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Are you seeking easy quick quinoa porridge recipe? Yes, Today here I will share a Quinoa Porridge Recipe just for you. If you complete my total presentation I think you will be a pro for Quinoa Porridge. I have shared my own experience here. Lets we start our Quinoa Porridge journey.
Easy Quick Quinoa Porridge Recipe & nbsp;Ingredients
To make the Quinoa Porridge we need the following items. You can make variety by adding quantity and some elements basis of your tasty.
- 20 grams of Almonds
- 100 grams of Quinoa
- 100 grams of Buckwheat
- 100 ml of water (or as much as is needed)
- 150 grams of Almond milk, or Soymilk
- 2tbs of Agave -A pinch of Salt
- 1 Cinnamon stick -A few pitted Dates
At Kitchen fact, we make many different porridges in many variations. We like to mix our grains (we explain why further on) and we like to use different types of non-dairy “milk.” Almond, soy, coconut, hazelnut are some of our many milk options. What you choose to top your porridge off with is also up to your own taste. Frozen berries, fresh fruit, dried fruit, nuts, and seeds are just a few!
- Rinse the quinoa and buckwheat using a sieve until the rinse water runs clear. Put the rinsed grains and water in a pan and bring the mix to a boil for a few minutes.
- Remove it from the stove and rinse again. We do this
to get rid of the bitter enzymes, which can be hard to digest for sensitive people.
- Put the buckwheat and quinoa back in the pan and add some of the soy or almond milk, agave syrup, sea salt, cinnamon, and water and bring to a boil. After it is boiling, reduce the heat to a simmer, and let it simmer until the quinoa & buckwheat are fluffy and all the liquid has been absorbed (about 15-20 minutes).
- Turn off the heat and fluff gently with a fork. Remove the cinnamon stick.
- Quickly, before it gets cold, divide the porridge into bowls and a sprinkle of dates if you want that extra sweetness!
Examples of these are quinoa, buckwheat, millet, rice, amaranth, etc. The choices are endless! As long as you keep in mind to always combine the grains.
SALT is Sweet!
We need salt, but not refined table salt. We all need salt, but salt as nature created it, not refined table salt as man has made. The minerals that salt contains that are found in the cells are important for hundreds of functions in our bodies, among others to keep water in our cells and to generate energy. The problem with salt is when we refine it. Like all other natural substances, when refined it becomes an unknown and undesired substance for our bodies.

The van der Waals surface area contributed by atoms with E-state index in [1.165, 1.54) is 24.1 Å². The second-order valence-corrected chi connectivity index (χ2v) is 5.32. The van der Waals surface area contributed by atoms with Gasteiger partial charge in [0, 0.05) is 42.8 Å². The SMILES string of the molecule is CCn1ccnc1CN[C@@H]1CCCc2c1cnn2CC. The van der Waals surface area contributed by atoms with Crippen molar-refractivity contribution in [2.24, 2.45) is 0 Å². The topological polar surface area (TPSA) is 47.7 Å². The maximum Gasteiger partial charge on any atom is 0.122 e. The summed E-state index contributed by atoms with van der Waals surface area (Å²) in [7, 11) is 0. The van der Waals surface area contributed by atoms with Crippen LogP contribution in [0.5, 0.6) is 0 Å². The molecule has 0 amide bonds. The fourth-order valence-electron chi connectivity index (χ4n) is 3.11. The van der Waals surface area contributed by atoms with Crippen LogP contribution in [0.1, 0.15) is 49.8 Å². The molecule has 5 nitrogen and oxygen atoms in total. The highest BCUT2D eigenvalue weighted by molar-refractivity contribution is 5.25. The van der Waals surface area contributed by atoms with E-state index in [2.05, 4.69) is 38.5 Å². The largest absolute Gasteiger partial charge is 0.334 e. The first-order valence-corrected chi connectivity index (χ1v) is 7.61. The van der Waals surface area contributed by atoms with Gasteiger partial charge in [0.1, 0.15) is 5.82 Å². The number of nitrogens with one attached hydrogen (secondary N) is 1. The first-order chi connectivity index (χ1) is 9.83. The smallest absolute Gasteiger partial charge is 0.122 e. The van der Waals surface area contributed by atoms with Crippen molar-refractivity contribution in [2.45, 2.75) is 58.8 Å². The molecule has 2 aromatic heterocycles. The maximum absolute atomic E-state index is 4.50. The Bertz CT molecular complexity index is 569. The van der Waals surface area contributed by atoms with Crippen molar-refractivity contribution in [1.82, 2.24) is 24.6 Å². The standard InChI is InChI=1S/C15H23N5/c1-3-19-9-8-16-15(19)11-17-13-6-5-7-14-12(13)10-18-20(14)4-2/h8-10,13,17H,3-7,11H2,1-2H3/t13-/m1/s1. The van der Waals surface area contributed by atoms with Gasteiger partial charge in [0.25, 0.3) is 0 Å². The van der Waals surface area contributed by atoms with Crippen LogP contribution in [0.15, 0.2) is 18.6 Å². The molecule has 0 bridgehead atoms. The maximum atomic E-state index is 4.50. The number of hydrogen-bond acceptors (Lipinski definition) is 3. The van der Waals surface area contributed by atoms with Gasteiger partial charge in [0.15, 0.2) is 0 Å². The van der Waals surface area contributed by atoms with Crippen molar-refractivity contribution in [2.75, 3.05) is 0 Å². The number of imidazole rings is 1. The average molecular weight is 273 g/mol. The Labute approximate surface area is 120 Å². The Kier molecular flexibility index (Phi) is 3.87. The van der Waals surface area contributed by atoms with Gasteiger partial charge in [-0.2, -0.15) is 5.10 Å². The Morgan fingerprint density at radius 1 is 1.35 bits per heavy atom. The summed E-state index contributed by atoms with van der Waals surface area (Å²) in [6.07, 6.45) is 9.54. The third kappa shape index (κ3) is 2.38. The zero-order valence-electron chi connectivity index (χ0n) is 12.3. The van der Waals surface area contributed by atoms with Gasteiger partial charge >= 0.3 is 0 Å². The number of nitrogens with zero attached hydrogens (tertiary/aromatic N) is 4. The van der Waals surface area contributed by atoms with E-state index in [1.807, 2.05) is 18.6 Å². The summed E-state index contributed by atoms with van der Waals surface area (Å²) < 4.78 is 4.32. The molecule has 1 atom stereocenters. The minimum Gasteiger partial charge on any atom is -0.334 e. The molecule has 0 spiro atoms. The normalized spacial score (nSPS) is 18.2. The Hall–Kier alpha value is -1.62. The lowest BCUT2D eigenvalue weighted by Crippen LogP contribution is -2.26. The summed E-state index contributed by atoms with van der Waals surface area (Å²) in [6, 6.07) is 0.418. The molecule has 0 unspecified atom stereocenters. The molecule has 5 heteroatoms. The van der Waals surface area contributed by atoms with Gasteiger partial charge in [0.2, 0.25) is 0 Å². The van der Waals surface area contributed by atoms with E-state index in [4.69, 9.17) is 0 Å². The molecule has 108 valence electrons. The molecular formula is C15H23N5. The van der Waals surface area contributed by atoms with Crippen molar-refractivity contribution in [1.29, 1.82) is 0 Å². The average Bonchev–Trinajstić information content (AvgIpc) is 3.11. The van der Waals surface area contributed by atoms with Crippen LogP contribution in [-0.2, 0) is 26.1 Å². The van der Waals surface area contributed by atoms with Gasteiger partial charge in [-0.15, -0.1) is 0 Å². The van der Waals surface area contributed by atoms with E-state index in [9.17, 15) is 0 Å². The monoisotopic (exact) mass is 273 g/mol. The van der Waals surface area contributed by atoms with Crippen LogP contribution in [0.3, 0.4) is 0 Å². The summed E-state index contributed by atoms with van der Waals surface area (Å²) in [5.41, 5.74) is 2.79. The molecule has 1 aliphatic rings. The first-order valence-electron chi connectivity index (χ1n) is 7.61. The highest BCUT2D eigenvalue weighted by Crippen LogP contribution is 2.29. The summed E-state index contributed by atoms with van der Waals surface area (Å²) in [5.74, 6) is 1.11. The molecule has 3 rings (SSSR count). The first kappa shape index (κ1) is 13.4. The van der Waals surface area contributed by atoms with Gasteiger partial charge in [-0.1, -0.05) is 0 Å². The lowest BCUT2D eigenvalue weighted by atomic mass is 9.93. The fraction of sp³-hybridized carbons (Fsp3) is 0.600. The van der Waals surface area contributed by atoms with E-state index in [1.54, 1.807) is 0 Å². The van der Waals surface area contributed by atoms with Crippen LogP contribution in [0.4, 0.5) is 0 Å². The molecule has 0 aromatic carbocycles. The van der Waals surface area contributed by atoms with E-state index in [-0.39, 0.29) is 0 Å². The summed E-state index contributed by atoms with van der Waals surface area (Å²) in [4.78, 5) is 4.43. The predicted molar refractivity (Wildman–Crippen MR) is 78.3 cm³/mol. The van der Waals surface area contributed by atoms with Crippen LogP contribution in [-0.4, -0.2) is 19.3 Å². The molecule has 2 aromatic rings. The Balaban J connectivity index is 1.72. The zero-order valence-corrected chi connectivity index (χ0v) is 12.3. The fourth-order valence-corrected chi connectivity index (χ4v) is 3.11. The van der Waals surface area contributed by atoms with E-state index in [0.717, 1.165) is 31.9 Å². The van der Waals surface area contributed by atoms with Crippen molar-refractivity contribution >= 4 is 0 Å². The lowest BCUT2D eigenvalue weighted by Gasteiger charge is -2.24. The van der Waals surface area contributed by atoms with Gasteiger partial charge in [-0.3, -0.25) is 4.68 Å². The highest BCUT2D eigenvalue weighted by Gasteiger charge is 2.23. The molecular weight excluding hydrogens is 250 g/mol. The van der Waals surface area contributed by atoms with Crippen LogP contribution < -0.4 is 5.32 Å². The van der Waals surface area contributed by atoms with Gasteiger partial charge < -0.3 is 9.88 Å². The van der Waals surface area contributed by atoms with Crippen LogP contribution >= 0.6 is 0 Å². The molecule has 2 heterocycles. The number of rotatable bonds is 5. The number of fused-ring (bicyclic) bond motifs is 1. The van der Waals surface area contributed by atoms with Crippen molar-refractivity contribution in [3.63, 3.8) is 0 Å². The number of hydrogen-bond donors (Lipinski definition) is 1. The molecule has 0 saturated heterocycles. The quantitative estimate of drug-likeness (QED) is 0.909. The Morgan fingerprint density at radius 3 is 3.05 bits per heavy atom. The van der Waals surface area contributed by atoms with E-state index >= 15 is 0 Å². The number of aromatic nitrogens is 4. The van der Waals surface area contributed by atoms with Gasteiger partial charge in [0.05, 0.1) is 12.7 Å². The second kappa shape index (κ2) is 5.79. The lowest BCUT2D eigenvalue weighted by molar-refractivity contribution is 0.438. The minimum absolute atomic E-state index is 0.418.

Which salt to chose?
There are two categories of salt to look for; rock salt and pure sea salt. A natural unrefined salt is either grey and wet as in sea salt, or hard pink, yellowish or even brown as in rock salt. The difference in between the two is that rock salt does not absorb water as sea salt does because of the different mineral compositions.
If you have a heart condition you don’t want thicker blood, as this puts
pressure on the thin walls of your blood vessels. Rather you want
thinner blood, and therefore should always stick to rock salt – which
because it doesn’t steal water – maintains the right proportion of water
in the cells, thus preventing their dehydration.
The most well-known rock salt is Himalaya salt. It’s a beautiful pink, but there are others equally good.Normal white table salt is made of sea salt that has been refined and stripped of the good minerals, leaving only sodium chloride. Most of the table salts have also been bleached with harmful substances. It requires more refined salt to get the salty taste we desire, and this results in an unbalanced mineral intake that can affect our blood pressure and our organs. Prefabricated foods contain a lot more of this unhealthy cheap salt as it both preserves (kills bacteria) and is a
taste enhancer. Consequently, this will affect the water levels in our cells, also making the blood “thicker” with a higher risk of hypertension.
Don’t buy white salt, not even the beautiful white flakes made of the same refined crap, or at least use them very sparingly.
Rita C. Donnell (Jennifer) has spent the last 26 years studying and practicing nutrition science. She has used a larger part of this time in improving people’s livelihoods. She has done so by coming up with unquestionable ideas on how to tackle food problems in her community. Readmore